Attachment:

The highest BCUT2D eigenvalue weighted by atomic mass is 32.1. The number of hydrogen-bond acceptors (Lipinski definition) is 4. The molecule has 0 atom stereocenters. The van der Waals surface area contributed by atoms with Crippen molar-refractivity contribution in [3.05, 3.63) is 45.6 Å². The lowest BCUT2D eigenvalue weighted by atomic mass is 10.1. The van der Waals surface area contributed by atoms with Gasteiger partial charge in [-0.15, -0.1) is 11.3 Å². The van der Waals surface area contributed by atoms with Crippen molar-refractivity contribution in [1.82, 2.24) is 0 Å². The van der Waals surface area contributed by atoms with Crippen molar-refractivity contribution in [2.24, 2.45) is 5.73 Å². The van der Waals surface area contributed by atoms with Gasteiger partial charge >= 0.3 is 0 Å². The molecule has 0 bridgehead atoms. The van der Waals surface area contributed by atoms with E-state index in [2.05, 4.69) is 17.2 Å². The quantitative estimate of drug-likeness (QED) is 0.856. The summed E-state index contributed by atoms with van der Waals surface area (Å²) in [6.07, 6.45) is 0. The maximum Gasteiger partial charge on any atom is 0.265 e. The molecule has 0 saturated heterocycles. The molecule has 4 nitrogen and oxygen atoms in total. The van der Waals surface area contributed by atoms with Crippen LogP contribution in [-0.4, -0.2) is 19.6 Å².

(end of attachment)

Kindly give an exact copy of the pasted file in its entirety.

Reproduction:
The highest BCUT2D eigenvalue weighted by atomic mass is 32.1. The number of hydrogen-bond acceptors (Lipinski definition) is 4. The molecule has 0 atom stereocenters. The van der Waals surface area contributed by atoms with Crippen molar-refractivity contribution in [3.05, 3.63) is 45.6 Å². The lowest BCUT2D eigenvalue weighted by atomic mass is 10.1. The van der Waals surface area contributed by atoms with Gasteiger partial charge in [-0.15, -0.1) is 11.3 Å². The van der Waals surface area contributed by atoms with Crippen molar-refractivity contribution in [1.82, 2.24) is 0 Å². The van der Waals surface area contributed by atoms with Crippen molar-refractivity contribution in [2.24, 2.45) is 5.73 Å². The van der Waals surface area contributed by atoms with Gasteiger partial charge >= 0.3 is 0 Å². The molecule has 0 bridgehead atoms. The van der Waals surface area contributed by atoms with E-state index in [2.05, 4.69) is 17.2 Å². The quantitative estimate of drug-likeness (QED) is 0.856. The summed E-state index contributed by atoms with van der Waals surface area (Å²) in [6.07, 6.45) is 0. The maximum Gasteiger partial charge on any atom is 0.265 e. The molecule has 0 saturated heterocycles. The molecule has 4 nitrogen and oxygen atoms in total. The van der Waals surface area contributed by atoms with Crippen LogP contribution in [-0.4, -0.2) is 19.6 Å².